What One Importer’s Legal Fight Says About the Power of Cargo Giants

Date: Monday, November 14, 2022
Source: New York Times

Like the rest of the e-commerce world, Jacob Weiss was contending with excruciating difficulties in getting his goods — mostly furniture — across the Pacific from factories in China.

It was April 2021, and the global supply chain was rife with dysfunction because of the pandemic. At ports in China, Mr. Weiss’s usual ocean carrier, Hamburg Süd, was refusing to accept some of his shipping containers at his contracted rates, saying it had no room on its vessels.

These sorts of complaints had become commonplace, given shortages of containers and crippling traffic jams at ports. Most importers avoided conflict, fearing reprisals from the carriers. But Mr. Weiss had his lawyer fire off a menacing letter, demanding that Hamburg Süd “immediately honor” his contract while threatening to file a complaint with the Federal Maritime Commission.

Here was a minnow picking a fight with a whale. Mr. Weiss’s company, OJ Commerce, is modest in size. Hamburg Süd is a subsidiary of Maersk, a publicly traded Danish conglomerate that is the second-largest container shipping company on earth, with annual revenues exceeding $61 billion.

The result of the letter was swift and decisive — though not in the way that Mr. Weiss intended. Hamburg Süd halted negotiations with his company over a new contract for the next year.

The actions of Hamburg Süd, which Mr. Weiss describes as retaliation for his decision to protest mistreatment, attest to the power of the carriers that dominate ocean transport, challenging the Biden administration’s promises of a crackdown on bad behavior.

The White House has seized on the largest ocean carriers — a key element of global trade — as culprits in its narrative on inflation. “These companies have raised their prices by as much as 1,000 percent,” President Biden said during a visit to the Port of Los Angeles in June.

Days later, the president signed into law the Ocean Shipping Reform Act of 2022, declaring that it would “put a stop to shipping companies taking advantage of American families, farmers, ranchers and businesses.”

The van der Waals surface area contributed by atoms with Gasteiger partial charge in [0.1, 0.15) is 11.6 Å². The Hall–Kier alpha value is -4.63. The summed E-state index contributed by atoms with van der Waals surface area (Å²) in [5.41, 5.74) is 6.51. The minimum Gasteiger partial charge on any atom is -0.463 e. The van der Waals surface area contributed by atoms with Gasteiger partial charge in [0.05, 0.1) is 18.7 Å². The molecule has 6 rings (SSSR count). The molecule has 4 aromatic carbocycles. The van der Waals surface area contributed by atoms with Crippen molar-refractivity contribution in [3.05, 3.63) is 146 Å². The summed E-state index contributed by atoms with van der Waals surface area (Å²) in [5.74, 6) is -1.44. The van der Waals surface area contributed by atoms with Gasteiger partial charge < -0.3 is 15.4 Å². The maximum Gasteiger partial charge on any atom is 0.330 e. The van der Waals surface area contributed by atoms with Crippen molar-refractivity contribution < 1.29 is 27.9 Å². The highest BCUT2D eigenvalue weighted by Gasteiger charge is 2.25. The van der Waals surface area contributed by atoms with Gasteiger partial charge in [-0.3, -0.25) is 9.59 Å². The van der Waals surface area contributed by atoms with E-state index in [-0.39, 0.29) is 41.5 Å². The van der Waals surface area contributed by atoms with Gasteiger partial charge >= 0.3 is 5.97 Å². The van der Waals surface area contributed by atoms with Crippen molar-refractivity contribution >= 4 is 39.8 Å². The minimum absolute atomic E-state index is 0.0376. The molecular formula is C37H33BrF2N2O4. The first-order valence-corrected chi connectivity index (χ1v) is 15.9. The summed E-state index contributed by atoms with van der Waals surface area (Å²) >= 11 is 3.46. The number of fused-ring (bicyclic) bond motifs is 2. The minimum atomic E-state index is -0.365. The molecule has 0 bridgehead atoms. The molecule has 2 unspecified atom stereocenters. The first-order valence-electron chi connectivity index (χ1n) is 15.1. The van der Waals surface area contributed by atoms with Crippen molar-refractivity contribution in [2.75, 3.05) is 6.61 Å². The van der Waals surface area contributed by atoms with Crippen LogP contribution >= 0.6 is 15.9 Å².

The act was aimed at boosting the enforcement powers of the Federal Maritime Commission, which is tasked with policing a global container shipping industry on track to tally $270 billion in operating profits this year, according to Drewry, a maritime research firm. But the agency, which occupies two floors of an unimposing office building in Washington, has a small staff and an annual budget of only $32 million.

Its chairman, Daniel B. Maffei, has acknowledged that his regulators are outgunned even as he has urged shipping clients to come forward and bring cases if they have complaints.

“Deterrence is what it’s about,” Mr. Maffei said in an interview in July. “We’re too small an agency. We’re never going to catch every instance.”

While the commission’s flow of filings has roughly tripled in recent months, the experience of OJ Commerce presents a cautionary tale of what can happen when companies threaten to go public with shipping grievances.

After Hamburg Süd terminated negotiations on a new contract last year, OC Commerce filed a complaint at the commission, seeking more than $22 million in damages. A verdict is expected late this year, but OJ Commerce has already endured a time-consuming, expensive court process fighting the carrier to turn over documents relevant to the case.

According to its complaint and subsequent amendments, OJ Commerce had a contract with Hamburg Süd that gave it the right to transport 200 shipping containers from ports in China and Vietnam to warehouses in Southern California over the course of a year.

Hamburg Süd would be paid about $1,800 to ship each 40-foot container, which held most of the furniture and household goods that OJ Commerce would sell under its own brands. The carrier delivered only 185. That forced OJ Commerce to pay vastly inflated prices to lock up last-minute bookings for its additional containers.

The complaint claims that Hamburg Süd denied OJ Commerce’s containers so it could cash in on soaring shipping rates, selling the same space to other importers for 10 times the contracted price.

OJ Commerce says its conflict with Hamburg Süd decimated its fastest-growing division, which makes products at factories in Asia and ships them to the United States for sale.